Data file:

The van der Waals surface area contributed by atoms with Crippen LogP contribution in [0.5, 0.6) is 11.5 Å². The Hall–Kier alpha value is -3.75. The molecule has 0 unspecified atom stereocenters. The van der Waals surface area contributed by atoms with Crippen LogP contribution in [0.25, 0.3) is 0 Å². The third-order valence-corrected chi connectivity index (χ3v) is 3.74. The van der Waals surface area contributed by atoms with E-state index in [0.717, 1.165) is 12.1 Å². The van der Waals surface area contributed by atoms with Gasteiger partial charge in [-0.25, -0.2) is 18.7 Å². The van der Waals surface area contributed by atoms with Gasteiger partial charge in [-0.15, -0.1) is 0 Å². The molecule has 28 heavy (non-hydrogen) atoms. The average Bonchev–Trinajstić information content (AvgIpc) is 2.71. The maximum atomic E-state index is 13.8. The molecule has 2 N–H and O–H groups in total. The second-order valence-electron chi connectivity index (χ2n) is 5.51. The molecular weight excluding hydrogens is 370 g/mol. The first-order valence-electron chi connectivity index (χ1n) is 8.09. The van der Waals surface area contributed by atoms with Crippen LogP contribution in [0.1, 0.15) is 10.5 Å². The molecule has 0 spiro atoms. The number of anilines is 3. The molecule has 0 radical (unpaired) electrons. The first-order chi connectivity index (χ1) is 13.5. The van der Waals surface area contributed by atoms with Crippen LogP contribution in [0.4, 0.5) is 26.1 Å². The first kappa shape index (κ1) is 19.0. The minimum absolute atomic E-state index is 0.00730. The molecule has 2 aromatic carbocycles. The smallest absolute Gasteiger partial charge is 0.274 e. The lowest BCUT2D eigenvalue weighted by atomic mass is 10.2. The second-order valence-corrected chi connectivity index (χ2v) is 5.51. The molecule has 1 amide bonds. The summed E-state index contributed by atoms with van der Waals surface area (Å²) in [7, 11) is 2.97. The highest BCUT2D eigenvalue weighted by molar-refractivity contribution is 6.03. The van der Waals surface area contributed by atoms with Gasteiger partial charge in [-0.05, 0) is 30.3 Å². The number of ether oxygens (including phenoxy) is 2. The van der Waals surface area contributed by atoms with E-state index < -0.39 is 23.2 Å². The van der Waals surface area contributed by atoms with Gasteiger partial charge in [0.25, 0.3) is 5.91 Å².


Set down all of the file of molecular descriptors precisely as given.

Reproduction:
The van der Waals surface area contributed by atoms with Crippen LogP contribution in [0.5, 0.6) is 11.5 Å². The Hall–Kier alpha value is -3.75. The molecule has 0 unspecified atom stereocenters. The van der Waals surface area contributed by atoms with Crippen LogP contribution in [0.25, 0.3) is 0 Å². The third-order valence-corrected chi connectivity index (χ3v) is 3.74. The van der Waals surface area contributed by atoms with E-state index in [0.717, 1.165) is 12.1 Å². The van der Waals surface area contributed by atoms with Gasteiger partial charge in [-0.25, -0.2) is 18.7 Å². The van der Waals surface area contributed by atoms with Gasteiger partial charge in [-0.15, -0.1) is 0 Å². The molecule has 28 heavy (non-hydrogen) atoms. The average Bonchev–Trinajstić information content (AvgIpc) is 2.71. The maximum atomic E-state index is 13.8. The molecule has 2 N–H and O–H groups in total. The second-order valence-electron chi connectivity index (χ2n) is 5.51. The molecular weight excluding hydrogens is 370 g/mol. The first-order valence-electron chi connectivity index (χ1n) is 8.09. The van der Waals surface area contributed by atoms with Crippen LogP contribution in [0.1, 0.15) is 10.5 Å². The molecule has 0 spiro atoms. The number of anilines is 3. The molecule has 0 radical (unpaired) electrons. The first-order chi connectivity index (χ1) is 13.5. The van der Waals surface area contributed by atoms with Crippen LogP contribution in [0.4, 0.5) is 26.1 Å². The first kappa shape index (κ1) is 19.0. The minimum absolute atomic E-state index is 0.00730. The molecule has 2 aromatic carbocycles. The smallest absolute Gasteiger partial charge is 0.274 e. The lowest BCUT2D eigenvalue weighted by atomic mass is 10.2. The second-order valence-corrected chi connectivity index (χ2v) is 5.51. The molecule has 1 amide bonds. The summed E-state index contributed by atoms with van der Waals surface area (Å²) in [7, 11) is 2.97. The highest BCUT2D eigenvalue weighted by molar-refractivity contribution is 6.03. The van der Waals surface area contributed by atoms with Gasteiger partial charge in [-0.05, 0) is 30.3 Å². The number of ether oxygens (including phenoxy) is 2. The van der Waals surface area contributed by atoms with E-state index < -0.39 is 23.2 Å². The van der Waals surface area contributed by atoms with Gasteiger partial charge in [0.25, 0.3) is 5.91 Å².